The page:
I try to give the OP somewhere to go if their question is closed, even if just by linking to the resources question and/or suggesting they search for tutorials on \$xyz. I'm certainly not alone in this practice, but I feel like it has gotten less common over time, no doubt partly due to the number of questions we get now (many from new users).

Beyond that, perhaps some aspects of our scope could be re-evaluated, or better defined. There are a few points which have come up already:

But in practice not all those have effected much change (especially source code questions). If we want to change our scope, we have to find a way to communicate those changes to question askers (which will be harder to do now that we have a reputation of being picky answerers).

Regarding 2.8 questions in particular, I personally remain opposed to their being considered off-topic. Perhaps now — with the 2.8 beta approaching — would be a good time to re-evaluate that policy?

But I believe helping people should be priority, rather than using rules as an excuse to not help people who might have no other sources.

For some of things, it would actually be faster to give a quick 4 word answer, rather than say: "I'm voting to close this as off topic because"

I 100% agree with this and I usually try to stick to this philosophy (which is also the same outlined in the code of conduct.

For instance, I believe that the automated comment that is added when you flag a duplicate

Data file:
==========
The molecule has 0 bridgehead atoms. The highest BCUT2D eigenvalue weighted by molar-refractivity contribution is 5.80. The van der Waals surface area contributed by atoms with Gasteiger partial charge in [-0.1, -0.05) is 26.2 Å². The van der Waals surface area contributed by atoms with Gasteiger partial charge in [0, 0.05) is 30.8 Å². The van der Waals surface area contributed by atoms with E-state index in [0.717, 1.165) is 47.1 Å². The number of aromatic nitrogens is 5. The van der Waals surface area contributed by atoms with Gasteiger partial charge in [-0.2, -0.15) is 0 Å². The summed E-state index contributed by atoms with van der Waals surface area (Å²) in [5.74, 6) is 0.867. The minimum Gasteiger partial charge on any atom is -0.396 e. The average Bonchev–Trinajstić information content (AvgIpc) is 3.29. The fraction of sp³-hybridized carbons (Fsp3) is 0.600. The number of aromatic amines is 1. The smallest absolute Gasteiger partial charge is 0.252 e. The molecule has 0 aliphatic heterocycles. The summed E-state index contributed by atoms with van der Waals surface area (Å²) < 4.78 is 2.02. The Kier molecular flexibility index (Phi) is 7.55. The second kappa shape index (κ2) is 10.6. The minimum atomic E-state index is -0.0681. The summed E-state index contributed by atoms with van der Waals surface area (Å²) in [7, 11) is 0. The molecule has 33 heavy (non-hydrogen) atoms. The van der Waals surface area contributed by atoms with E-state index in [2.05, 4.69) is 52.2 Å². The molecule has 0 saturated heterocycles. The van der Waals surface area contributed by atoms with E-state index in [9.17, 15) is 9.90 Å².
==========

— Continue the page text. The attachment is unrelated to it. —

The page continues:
Possible duplicate of [...](...)

should very rarely be left alone (only if the questions are clearly identical in scope). Sometimes it's necessary to add information to the user, something like "The other question is about meshes, but the answers apply to curves as well".

Unfortunately, people will massively downvote trivial mistakes (like a good, 200 character + picture answer, where the low-rep author has mistakenly written "million" instead of "thousand"); or they will flag as "unclear what you're asking" questions by new users where some details are missing but the problem is clearly evident in their screenshots.

I don't know if the badge system (e.g. civic duty, deputy) somehow leads the users to "be the first to flag/report/downvote" stuff, without encouraging friendly help. I thought of them as balanced but they may have some downsides.

### As for Blender 2.8:

I am happily answering several questions about 2.8 (this gives me the opportunity to learn it better).

(Eevee & particles: hide mesh emitter at render   -   2.8's Grease Pencil: Is it possible to scale several frames at the same time?   -   2.8: Is it possible to Scale up the Grease Pencil object symbol?)

These are about features that are clearly going to stay, since they are stable, well integrated in the new workflow, and covered in the Blender Developer's blogs and videos. I'm 95% sure that the answers will apply to the final release.

In the rare cases where they are about bugs, I believe it's healthy to tell the user they are likely dealing with a bug (and, if possible, draft a workaround in the comments). Unfortunately though the bug tracker is now only open to crash reports, so the users really don't have a place to go to get feedback.

[Disclosure: I was active in the question that Leo is referring to. I have both answered and agreed that it was likely to be about a bug, thus off-topic]